New imagining technique could lead to better antibiotics and cancer drugs

November 09, 2009

COLLEGE STATION - A recently devised method of imaging the chemical communication and warfare between microorganisms could lead to new antibiotics, antifungal, antiviral and anti-cancer drugs, said a Texas AgriLife Research scientist.

"Translating metabolic exchange with imaging mass spectrometry," was published Nov. 8 in Nature Chemical Biology, a prominent scientific journal. The article describes a technique developed by a collaborative team that includes Dr. Paul Straight, AgriLife Research scientist in the department of biochemistry and biophysics at Texas A&M University in College Station, Dr. Pieter Dorrestein, Yu-Liang Yang and Yuquan Xu, all at the University of California, San Diego.

"Microorganisms encode in their genomes the capacity to produce many small molecules that are potential new antibiotics," Straight said. "Because we do not understand the circumstances under which those molecules are produced in the environment, we see only a small fraction of them in the laboratory."

An example is the antibiotic erythromycin, which is often prescribed for people who are allergic to penicillin, Straight said.

"We know that Saccharopolyspora erythraea, the bacteria from which erythromycin is derived, encodes the capacity to produce numerous other small molecules that might be potentially valuable drugs," he said. "Conventional microbial culture and drug discovery techniques uncovered erythromycin. Other potentially useful metabolites may require some unconventional methods for identification."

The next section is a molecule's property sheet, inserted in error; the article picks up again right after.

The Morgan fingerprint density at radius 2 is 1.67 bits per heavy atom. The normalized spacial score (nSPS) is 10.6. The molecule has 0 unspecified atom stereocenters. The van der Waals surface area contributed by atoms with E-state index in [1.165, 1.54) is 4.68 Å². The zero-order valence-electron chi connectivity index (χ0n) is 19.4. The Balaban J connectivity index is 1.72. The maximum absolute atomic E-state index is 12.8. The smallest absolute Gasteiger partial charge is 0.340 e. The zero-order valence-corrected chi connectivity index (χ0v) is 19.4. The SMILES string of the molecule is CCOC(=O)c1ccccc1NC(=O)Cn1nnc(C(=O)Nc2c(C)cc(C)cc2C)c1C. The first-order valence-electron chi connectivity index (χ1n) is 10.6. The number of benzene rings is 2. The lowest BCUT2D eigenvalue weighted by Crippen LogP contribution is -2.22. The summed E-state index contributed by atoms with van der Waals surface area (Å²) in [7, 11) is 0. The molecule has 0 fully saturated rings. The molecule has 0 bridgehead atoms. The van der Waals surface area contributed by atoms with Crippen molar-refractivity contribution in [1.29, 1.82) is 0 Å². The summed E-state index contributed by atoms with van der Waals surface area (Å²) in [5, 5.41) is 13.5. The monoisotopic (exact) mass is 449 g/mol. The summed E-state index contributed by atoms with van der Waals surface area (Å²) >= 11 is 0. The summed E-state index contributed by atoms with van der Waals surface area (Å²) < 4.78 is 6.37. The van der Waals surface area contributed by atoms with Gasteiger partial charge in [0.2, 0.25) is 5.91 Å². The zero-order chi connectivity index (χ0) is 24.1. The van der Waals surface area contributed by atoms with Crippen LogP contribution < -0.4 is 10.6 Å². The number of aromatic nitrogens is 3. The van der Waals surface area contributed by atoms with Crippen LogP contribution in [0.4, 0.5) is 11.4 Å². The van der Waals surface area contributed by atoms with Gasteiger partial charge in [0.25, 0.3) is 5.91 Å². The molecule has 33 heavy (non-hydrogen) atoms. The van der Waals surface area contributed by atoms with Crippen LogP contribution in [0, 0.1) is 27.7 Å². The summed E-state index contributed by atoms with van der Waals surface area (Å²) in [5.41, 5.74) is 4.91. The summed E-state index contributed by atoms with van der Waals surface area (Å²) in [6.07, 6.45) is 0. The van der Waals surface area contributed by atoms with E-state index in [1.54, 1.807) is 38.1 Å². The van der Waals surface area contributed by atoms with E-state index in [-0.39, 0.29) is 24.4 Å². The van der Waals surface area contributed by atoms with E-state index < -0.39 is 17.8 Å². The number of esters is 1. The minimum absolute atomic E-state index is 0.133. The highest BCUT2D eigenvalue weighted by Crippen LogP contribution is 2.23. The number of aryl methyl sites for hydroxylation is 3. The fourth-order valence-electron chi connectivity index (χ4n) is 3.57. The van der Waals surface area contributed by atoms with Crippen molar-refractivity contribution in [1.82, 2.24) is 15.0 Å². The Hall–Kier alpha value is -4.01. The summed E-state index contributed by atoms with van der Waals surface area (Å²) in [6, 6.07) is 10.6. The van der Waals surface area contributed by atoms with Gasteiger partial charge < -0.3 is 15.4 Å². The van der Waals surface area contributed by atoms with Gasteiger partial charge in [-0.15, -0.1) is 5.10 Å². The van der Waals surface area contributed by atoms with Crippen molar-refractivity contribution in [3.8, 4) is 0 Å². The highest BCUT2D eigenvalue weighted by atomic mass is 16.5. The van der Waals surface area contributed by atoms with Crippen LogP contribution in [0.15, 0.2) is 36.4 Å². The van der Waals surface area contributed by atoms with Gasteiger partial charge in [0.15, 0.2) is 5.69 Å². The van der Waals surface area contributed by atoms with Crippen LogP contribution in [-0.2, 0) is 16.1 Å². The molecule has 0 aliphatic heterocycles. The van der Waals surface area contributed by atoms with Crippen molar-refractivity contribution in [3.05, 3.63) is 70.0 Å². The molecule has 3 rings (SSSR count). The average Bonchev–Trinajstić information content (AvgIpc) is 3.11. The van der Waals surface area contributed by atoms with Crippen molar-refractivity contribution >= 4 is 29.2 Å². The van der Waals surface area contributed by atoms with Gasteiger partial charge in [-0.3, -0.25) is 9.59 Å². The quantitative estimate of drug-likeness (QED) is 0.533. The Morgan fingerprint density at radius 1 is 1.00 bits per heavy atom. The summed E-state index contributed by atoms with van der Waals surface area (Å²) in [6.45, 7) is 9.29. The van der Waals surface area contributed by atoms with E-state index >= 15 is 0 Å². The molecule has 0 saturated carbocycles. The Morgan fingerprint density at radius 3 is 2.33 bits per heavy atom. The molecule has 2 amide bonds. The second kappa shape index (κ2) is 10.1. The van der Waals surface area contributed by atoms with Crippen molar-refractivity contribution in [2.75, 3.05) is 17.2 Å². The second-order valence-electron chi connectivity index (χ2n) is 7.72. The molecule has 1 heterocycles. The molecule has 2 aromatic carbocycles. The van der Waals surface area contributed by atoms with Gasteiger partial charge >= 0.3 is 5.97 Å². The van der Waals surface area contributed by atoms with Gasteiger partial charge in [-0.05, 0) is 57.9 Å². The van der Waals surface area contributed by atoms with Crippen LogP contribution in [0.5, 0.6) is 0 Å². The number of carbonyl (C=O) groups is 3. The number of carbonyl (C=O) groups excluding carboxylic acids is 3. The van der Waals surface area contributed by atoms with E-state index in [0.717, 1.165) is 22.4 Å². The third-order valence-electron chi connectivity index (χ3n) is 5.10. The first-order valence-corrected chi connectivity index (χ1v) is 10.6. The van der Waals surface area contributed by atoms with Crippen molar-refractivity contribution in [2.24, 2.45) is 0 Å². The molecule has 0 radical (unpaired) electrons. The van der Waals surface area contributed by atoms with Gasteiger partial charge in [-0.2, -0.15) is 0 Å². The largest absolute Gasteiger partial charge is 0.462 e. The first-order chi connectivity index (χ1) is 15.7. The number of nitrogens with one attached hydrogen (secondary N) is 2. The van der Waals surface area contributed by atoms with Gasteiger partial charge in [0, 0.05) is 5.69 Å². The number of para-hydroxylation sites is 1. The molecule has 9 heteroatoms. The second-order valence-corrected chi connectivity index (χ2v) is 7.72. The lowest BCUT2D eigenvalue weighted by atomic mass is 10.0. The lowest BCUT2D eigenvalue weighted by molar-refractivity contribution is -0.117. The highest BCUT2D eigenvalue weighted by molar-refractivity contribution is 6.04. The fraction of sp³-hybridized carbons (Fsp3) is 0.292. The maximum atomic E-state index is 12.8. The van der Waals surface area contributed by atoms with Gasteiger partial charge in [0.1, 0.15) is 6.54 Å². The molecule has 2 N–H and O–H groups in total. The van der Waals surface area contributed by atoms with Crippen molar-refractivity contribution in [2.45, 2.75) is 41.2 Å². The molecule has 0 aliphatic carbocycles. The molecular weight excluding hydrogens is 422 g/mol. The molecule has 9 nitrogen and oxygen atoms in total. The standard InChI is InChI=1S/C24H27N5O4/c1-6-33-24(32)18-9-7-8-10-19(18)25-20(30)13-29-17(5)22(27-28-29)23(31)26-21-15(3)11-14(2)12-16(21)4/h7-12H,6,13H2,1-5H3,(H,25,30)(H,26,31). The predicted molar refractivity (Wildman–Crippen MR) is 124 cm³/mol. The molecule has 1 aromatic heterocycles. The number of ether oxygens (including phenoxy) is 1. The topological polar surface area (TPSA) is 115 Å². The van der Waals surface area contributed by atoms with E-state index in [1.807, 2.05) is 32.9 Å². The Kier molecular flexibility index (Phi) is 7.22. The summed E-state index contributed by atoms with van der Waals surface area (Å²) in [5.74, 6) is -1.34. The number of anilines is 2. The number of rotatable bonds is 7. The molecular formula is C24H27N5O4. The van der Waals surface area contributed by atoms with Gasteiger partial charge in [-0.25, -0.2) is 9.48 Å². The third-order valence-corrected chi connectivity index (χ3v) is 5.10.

Historically, medicinal drugs have been discovered serendipitously or by finding the active ingredient in homeopathic remedies, Straight said. For example, the use of blue mold for treating wounds was a folk remedy dates back to the Middle Ages. But scientists didn't isolate and purify the active ingredient, penicillin, until the early 20th century, which marks the beginning of the era of 'natural product' medicines originating from microorganisms.

Modern methods of drug discovery rely on screening technologies, knowledge of how infection is controlled and why diseases originate at the molecular level. Some new drugs can be designed accordingly from the ground up, often at significant cost, but serendipitous discovery of what nature has to offer is still a valid approach, he said.

Microorganisms, such as the bacteria that produces erythromycin, have been communicating and battling with each other for millennia using similar small molecules.

"What we learn about how microbes interact and exchange chemicals, and how the presence of one signaling molecule or antibiotic changes the output of potential antibiotics from a neighboring microbe, will guide us to new strategies for boosting the number of potential therapeutic drugs from any given bacteria," Straight said.

The National Institutes of Health recognizes the need to boost development of new drug compounds, he said.

"Globally, there is a shortage of new antibiotics that are being discovered by pharmaceutical companies in the traditional way and an ever-increasing number of multiple drug-resistant pathogens and newly emerging pathogens," Straight said.

The method of Straight, Dorrestein and colleagues employed an instrument called a "matrix-assisted laser desorption/ionization mass spectrometer." The device ionizes part of the sample with a laser beam while a crystalline matrix prevents the bio-molecules from being destroyed.